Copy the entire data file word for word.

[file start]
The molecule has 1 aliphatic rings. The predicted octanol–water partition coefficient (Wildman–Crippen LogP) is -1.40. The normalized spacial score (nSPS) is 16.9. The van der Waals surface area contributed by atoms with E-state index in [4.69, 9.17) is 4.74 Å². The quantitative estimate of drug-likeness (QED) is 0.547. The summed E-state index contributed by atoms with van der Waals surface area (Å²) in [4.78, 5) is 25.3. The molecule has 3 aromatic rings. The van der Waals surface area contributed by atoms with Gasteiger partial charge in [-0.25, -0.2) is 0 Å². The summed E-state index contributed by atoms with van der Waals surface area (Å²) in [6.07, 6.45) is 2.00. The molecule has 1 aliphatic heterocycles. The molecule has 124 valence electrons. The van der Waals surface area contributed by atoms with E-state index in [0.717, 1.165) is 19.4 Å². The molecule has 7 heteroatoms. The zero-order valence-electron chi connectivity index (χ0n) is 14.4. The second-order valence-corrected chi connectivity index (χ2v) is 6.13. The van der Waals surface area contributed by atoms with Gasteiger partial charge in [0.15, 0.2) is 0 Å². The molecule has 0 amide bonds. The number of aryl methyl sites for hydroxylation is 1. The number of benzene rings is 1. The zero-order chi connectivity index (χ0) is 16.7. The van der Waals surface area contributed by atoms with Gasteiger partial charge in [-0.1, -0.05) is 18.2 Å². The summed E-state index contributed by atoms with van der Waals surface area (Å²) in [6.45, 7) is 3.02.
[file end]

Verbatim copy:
The molecule has 1 aliphatic rings. The predicted octanol–water partition coefficient (Wildman–Crippen LogP) is -1.40. The normalized spacial score (nSPS) is 16.9. The van der Waals surface area contributed by atoms with E-state index in [4.69, 9.17) is 4.74 Å². The quantitative estimate of drug-likeness (QED) is 0.547. The summed E-state index contributed by atoms with van der Waals surface area (Å²) in [4.78, 5) is 25.3. The molecule has 3 aromatic rings. The van der Waals surface area contributed by atoms with Gasteiger partial charge in [-0.25, -0.2) is 0 Å². The summed E-state index contributed by atoms with van der Waals surface area (Å²) in [6.07, 6.45) is 2.00. The molecule has 1 aliphatic heterocycles. The molecule has 124 valence electrons. The van der Waals surface area contributed by atoms with E-state index in [0.717, 1.165) is 19.4 Å². The molecule has 7 heteroatoms. The zero-order valence-electron chi connectivity index (χ0n) is 14.4. The second-order valence-corrected chi connectivity index (χ2v) is 6.13. The van der Waals surface area contributed by atoms with Gasteiger partial charge in [0.15, 0.2) is 0 Å². The molecule has 0 amide bonds. The number of aryl methyl sites for hydroxylation is 1. The number of benzene rings is 1. The zero-order chi connectivity index (χ0) is 16.7. The van der Waals surface area contributed by atoms with Gasteiger partial charge in [-0.1, -0.05) is 18.2 Å². The summed E-state index contributed by atoms with van der Waals surface area (Å²) in [6.45, 7) is 3.02.